I’m on a 14 day cruise through the western Mediterranean with my husband, my son and his fiancé, and dear friends. I’m experiencing the mind suspension that so often accompanies vacations. I’m spending focused time with seven people I adore; we are immersed in luxury; and our ports of call are the sites of my studies as a Humanities major in college. Our excursions have been rigorous- hiking the hill towns of Cinque Terre; swimming in the turquoise blue waters off Capri; and kayaking around the walls of old city Dubrovnik, Croatia. All of these elements have had a mind stilling effect.
For the first time in months and months I feel like I’m truly “living in the moment”, which is actually the goal of many spiritual and religious practices. To be fully engaged in the present moment is to be at one with God… to have achieved your Godhood. Mosaic edicts command us to love God with all our heart, with all our mind, and with all our being. The end result of following this commandment is to be fully present in a singular moment. Eastern religious traditions likewise urge quieting the mind and synchronizing the breath with our thoughts.
Why is it so hard to achieve this kind of absorption in our daily lives? As women particularly, we walk around with day timers imbedded in our brains as we schedule meetings with clients, make appointments for kids, and plan social engagements. I guess the operative word here is “plan”. We are always thinking ahead or reflecting upon yesterday’s moments. Perhaps we are involved in activities that are less than absorbing and we don’t necessarily want to be fully engaged in the moment. I mean really, how exciting is car pooling after all? Can we really expect that fixing meat loaf for the 300th time can really hold our attention for long?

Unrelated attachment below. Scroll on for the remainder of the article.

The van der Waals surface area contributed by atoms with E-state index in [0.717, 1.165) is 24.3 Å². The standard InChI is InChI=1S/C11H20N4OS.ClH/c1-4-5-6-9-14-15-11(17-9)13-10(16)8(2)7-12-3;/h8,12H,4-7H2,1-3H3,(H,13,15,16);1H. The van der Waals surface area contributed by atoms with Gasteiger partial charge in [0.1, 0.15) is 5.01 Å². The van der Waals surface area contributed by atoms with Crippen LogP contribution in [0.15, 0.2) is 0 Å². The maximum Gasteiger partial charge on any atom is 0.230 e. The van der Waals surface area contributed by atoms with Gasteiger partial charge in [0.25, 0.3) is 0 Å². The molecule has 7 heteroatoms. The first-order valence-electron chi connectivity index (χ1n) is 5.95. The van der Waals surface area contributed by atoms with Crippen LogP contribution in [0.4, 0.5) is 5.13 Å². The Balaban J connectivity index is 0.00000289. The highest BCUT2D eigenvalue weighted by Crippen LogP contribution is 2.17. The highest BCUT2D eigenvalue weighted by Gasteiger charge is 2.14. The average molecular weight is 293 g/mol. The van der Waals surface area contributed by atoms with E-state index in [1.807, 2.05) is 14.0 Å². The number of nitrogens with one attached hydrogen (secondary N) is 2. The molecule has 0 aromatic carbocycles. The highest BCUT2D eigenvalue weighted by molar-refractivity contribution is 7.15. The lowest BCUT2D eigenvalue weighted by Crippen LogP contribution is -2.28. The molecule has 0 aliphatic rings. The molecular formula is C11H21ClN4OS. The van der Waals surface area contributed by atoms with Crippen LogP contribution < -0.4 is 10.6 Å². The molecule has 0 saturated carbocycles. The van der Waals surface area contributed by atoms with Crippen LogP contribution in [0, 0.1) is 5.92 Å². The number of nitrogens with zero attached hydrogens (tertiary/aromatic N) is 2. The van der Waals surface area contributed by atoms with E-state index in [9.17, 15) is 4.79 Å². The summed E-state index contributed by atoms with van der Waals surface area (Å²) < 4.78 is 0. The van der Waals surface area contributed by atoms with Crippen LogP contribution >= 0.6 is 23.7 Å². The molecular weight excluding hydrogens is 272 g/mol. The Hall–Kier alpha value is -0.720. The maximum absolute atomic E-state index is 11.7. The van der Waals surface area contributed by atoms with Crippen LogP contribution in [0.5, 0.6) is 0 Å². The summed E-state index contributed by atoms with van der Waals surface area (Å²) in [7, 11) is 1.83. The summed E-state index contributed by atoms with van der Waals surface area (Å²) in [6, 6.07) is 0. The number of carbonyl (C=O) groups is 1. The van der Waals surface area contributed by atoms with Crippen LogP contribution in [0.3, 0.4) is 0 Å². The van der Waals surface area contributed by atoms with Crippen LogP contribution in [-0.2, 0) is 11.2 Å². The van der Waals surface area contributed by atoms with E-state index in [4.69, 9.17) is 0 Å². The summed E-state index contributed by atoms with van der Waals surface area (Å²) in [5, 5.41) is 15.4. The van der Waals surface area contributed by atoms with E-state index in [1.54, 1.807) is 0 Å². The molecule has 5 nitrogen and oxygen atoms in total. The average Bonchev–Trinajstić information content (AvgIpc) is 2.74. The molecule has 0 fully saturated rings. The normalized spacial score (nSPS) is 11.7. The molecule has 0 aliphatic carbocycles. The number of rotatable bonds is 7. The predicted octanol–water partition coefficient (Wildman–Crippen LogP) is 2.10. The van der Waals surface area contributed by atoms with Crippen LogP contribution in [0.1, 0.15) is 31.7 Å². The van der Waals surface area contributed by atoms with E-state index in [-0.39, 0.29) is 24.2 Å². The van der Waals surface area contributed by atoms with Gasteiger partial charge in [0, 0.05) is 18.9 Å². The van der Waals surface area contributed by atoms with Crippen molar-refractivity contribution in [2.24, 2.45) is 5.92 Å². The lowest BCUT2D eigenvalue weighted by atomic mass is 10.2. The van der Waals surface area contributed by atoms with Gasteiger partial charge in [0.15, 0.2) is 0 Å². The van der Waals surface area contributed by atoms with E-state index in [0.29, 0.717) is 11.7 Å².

Since most of us don’t have the luxury of taking a two week vacation often (this is the first two week vacation I’ve had in four years) perhaps we can take micro vacations on occasion- a spa treatment for example; a weekend at the beach; a 30 minute meditation; or escaping into a novel. It’s really quite surprising how we can meet ourselves all over again on a vacation. Happy sailing…